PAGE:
If your vehicle fails the MOT on a defect that renders it unsafe to drive, then common sense should tell you that you should not carry on driving, no matter what status your MOT is.

However, a faulty seat belt in an unused passenger seat, a passenger door that can't be opened, a light not working when the vehicle is used in daylight, number plate plate character spacing, whilst "technically" are defects, they hardly render the vehicle un roadworthy.

You'd be very unlucky to have faults like that detected (except the plates, but then for some strange reason plenty of people think they're exempt from those rules anyway) at a roadside stop, let alone prosecuted if you were actively trying to get them repaired prior to a re test.

 

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Okay hold my hands up and admit I was incorrect about the mot superseding the old one if done before the end of the current one this thinking the same with a few others is because of the computerisation of the mot. I spoke to a mate who is on enforcement with DVSA he said no it doesn’t a lot off folk think that and was put out it would happen but never did so there is my confusion on the subject. He said that due to the computerisation of records it can be pulled up and if a serious defect ie steering brakes suspension and a few other items then yes you could be prosecuted for the offence of driving knowingly with a serious defect then depending on how bad wether your insurers could cancel/void your policy admitted he had just dealt with one recently. So that’s it so Wymondley you were correct my friend at least I will admit my mistakes unlike a lot of folk I know

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On 27/03/2022 at 14:02, Wymondley said:

No it doesn't.

An MOT certificate records the condition of the vehicle at the time of test and is valid for 12 months.

Nothing invalidates that (other than the original test being defective).

 

As you could with a valid MOT at any point in the 12 months between tests.

But you couldn't be prosecuted for no MOT.

 

Again, no it doesn't.

It's actually very difficult for an insurance company to void your insurance, if they do it's usually because it was taken out fraudulently.

 

If your vehicle fails the MOT on a defect that renders it unsafe to drive, then common sense should tell you that you should not carry on driving, no matter what status your MOT is.

However, a faulty seat belt in an unused passenger seat, a passenger door that can't be opened, a light not working when the vehicle is used in daylight, number plate plate character spacing, whilst "technically" are defects, they hardly render the vehicle un roadworthy.

You'd be very unlucky to have faults like that detected (except the plates, but then for some strange reason plenty of people think they're exempt from those rules anyway) at a roadside stop, let alone prosecuted if you were actively trying to get them repaired prior to a re test.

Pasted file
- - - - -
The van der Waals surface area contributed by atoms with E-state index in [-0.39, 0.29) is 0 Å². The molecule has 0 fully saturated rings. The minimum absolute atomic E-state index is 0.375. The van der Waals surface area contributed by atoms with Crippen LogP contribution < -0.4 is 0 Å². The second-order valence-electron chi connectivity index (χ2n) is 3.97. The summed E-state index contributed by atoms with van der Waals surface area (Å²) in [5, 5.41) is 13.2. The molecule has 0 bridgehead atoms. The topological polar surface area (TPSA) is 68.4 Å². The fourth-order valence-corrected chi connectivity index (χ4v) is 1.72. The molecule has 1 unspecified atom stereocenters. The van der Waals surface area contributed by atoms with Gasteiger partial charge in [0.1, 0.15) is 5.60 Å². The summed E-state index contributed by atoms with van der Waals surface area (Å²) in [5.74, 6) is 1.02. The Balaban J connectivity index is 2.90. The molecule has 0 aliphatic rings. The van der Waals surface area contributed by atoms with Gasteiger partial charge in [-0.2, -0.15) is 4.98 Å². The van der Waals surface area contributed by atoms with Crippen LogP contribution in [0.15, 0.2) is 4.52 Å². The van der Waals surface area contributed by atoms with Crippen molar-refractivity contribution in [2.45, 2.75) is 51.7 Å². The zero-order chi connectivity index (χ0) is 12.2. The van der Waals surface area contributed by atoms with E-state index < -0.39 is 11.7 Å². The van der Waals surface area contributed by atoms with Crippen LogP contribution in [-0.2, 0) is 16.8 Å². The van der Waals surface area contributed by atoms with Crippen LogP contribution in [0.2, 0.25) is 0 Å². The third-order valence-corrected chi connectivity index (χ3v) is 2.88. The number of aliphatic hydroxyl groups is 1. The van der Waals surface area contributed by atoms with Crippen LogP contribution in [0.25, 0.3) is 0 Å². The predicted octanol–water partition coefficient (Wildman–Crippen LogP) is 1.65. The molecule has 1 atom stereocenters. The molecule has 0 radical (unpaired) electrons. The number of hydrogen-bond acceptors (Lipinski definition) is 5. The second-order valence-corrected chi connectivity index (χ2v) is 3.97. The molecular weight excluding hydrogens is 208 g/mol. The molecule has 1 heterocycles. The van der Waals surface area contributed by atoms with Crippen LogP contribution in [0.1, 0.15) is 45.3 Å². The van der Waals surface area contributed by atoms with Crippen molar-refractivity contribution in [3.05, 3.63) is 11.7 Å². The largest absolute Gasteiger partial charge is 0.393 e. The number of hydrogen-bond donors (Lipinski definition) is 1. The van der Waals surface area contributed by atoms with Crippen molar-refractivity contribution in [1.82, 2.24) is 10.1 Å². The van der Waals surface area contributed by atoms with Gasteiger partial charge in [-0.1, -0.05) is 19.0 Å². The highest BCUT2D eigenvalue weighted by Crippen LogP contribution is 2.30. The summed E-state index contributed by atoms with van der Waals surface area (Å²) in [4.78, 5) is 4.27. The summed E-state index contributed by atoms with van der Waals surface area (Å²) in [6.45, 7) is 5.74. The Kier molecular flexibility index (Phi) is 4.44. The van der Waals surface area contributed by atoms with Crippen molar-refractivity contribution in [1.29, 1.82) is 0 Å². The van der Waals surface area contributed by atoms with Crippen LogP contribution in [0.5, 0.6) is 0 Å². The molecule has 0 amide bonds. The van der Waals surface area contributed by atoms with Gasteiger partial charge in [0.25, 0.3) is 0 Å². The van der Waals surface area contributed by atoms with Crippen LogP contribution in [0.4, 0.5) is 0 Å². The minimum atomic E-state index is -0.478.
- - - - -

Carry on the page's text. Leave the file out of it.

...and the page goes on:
Not tecnically true, if you have a dangerous fail on your mot you can't legally drive your vehicle away from the mot station.

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4 hours ago, Marka11 said:

Okay hold my hands up and admit I was incorrect about the mot superseding the old one if done before the end of the current one this thinking the same with a few others is because of the computerisation of the mot. I spoke to a mate who is on enforcement with DVSA he said no it doesn’t a lot off folk think that and was put out it would happen but never did so there is my confusion on the subject. He said that due to the computerisation of records it can be pulled up and if a serious defect ie steering brakes suspension and a few other items then yes you could be prosecuted for the offence of driving knowingly with a serious defect then depending on how bad wether your insurers could cancel/void your policy admitted he had just dealt with one recently. So that’s it so Wymondley you were correct my friend at least I will admit my mistakes unlike a lot of folk I know

No problem, It's not always an easy system to  understand, if you're not dealing with it on a daily basis it's easy to lose track of it.

I like to think I know what I'm talking about as it's part of my job as both a tester and a manager.

I often find I'm up against customers and the "advice" they've got from the internet or the bloke down the pub!

 

4 hours ago, Luckyshot said:

Not tecnically true, if you have a dangerous fail on your mot you can't legally drive your vehicle away from the mot station.

Well yes, you're right about that, but I'm not sure what part of my post you think is not technically true.

 

 

Edited by Wymondley